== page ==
Daft Punk's Get Lucky, Curtis Mayfield's Move On Up (a tune made for brass players, if ever there was one) to Mr Pitiful (frontman Ben Thornley as Otis Redding, a bit of a stretch, but hey...), the brass boys were slowly but surely tempting the crowd onto the industrial concrete dance floor. The beer was flowing as a steady flow of glad rags stepped out of their Saturday night taxis straight onto the dance floor. 

The Boys of Brass' rhythm section worked overtime - Phil Rosier pumping and slurping all night long, drummer Ian Wynd snapping the snare with laser-like precision - flanked left by mellophonium (John Philip Rudkin) and trombone (Chris Bentham), and right by a trumpet one-two (Robert McBurnie and Steven Symonds). Stuck in the middle, Ben Thornley, singing...Stuck in the Middle with You (Stealers Wheel)!

As the dance floor filled the thought of heading into town to catch the second set at Billy Bootleggers came to mind. Q3, ETA 9:30...decisions, decisions. Thinking time was required - another trip to the bar, a change of brew, a pint of Equilibrium. The Real Thing's You to Me are Everything encouraged more booties to be shaken in front of the band, the Q3 was a-comin'. More booties shook as they demanded Play that Funky Music. Quick, Q3, Newcastle' no.1 American dive bar here we come!

Minutes later, descending the stairs on Nelson Street two things became apparent - the joint was jumpin', busier than ever, and...it wasn't the Bullfrog Blues Band it was some other (equally fine) band. Your correspondent's gig-list-in-the-head had, for once, failed him. D'oh! It was to be an early night.  

Russell.

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Bebop Spoken Here -- Here, being the north-east of England -- centred in the blues heartland of Newcastle and reaching down to the Tees Delta and looking upwards to the Land of the Kilt.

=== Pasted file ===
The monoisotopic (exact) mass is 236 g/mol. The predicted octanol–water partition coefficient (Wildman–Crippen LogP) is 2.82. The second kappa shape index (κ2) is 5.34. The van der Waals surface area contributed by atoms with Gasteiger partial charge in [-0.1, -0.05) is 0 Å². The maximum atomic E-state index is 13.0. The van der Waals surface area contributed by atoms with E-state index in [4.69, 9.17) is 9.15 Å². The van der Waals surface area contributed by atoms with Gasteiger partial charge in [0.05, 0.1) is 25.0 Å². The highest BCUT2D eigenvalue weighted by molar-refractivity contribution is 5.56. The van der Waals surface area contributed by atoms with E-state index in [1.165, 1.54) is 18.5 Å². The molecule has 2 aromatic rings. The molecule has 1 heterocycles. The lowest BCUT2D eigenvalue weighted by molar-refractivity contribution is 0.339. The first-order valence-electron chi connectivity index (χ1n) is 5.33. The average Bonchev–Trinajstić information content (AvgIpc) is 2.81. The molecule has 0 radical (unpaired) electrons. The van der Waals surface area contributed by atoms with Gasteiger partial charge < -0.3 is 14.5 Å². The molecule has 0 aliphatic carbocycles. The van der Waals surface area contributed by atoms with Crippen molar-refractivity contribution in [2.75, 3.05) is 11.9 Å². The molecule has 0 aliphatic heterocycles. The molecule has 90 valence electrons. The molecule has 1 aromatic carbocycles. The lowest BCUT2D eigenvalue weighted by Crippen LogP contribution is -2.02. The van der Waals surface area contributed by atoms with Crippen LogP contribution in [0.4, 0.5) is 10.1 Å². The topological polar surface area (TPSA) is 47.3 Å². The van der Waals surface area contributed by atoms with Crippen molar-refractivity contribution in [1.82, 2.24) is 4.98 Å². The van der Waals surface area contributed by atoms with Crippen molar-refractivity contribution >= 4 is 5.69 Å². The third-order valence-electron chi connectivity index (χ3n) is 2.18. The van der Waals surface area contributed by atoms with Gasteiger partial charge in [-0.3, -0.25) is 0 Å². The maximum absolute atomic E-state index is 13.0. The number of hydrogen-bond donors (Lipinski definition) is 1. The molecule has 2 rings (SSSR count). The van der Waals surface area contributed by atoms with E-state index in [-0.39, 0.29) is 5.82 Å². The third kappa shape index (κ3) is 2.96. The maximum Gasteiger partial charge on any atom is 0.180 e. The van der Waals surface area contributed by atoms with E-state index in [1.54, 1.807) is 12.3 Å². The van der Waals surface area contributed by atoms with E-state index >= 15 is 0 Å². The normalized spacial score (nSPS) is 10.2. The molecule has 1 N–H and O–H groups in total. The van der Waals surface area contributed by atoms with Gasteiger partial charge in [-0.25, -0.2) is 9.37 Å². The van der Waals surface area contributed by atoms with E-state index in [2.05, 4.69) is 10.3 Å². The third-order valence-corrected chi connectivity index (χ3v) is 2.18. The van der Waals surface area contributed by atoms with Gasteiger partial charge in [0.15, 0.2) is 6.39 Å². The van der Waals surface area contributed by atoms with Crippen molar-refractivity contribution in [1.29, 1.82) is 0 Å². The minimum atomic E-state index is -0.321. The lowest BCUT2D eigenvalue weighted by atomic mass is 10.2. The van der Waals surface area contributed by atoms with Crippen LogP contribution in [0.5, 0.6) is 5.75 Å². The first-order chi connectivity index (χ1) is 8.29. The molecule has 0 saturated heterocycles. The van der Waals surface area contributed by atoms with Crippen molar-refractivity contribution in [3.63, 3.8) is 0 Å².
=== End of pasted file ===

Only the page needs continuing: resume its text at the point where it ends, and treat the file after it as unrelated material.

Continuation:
Not a very original title, I know; not even an accurate one as my taste, whilst centred around the music of Bird and Diz, extends in many directions and I listen to everything from King Oliver to Chick Corea and beyond. Not forgetting the Great American Songbook the contents of which has provided the inspiration for much great jazz and quality popular singing for round about a century.
The idea of this blog is for you to share your thoughts and pass on your comments on discs, gigs, jazz - music in general. If you've been to a gig/concert or heard a CD that knocked you sideways please share your views with us. Tell us about your favourites, your memories, your dislikes.
Lance (Who wishes it to be known that he is not responsible for postings other than his own and that he's not always responsible for them.)
Contact: lanceliddle@gmail.com I look forward to hearing from you.

Submissions for review

Whilst we appreciate the many emails, texts, messages and other communications we receive requesting album/gig reviews on BSH, regrettably, we are unable to reply to all of them other than those we are able to answer with a positive response.
Similarly, CDs received by post will only be considered if accompanied by sufficient background material.
Finally, bear in mind that this is a jazz-based site when submitting your album.
Lance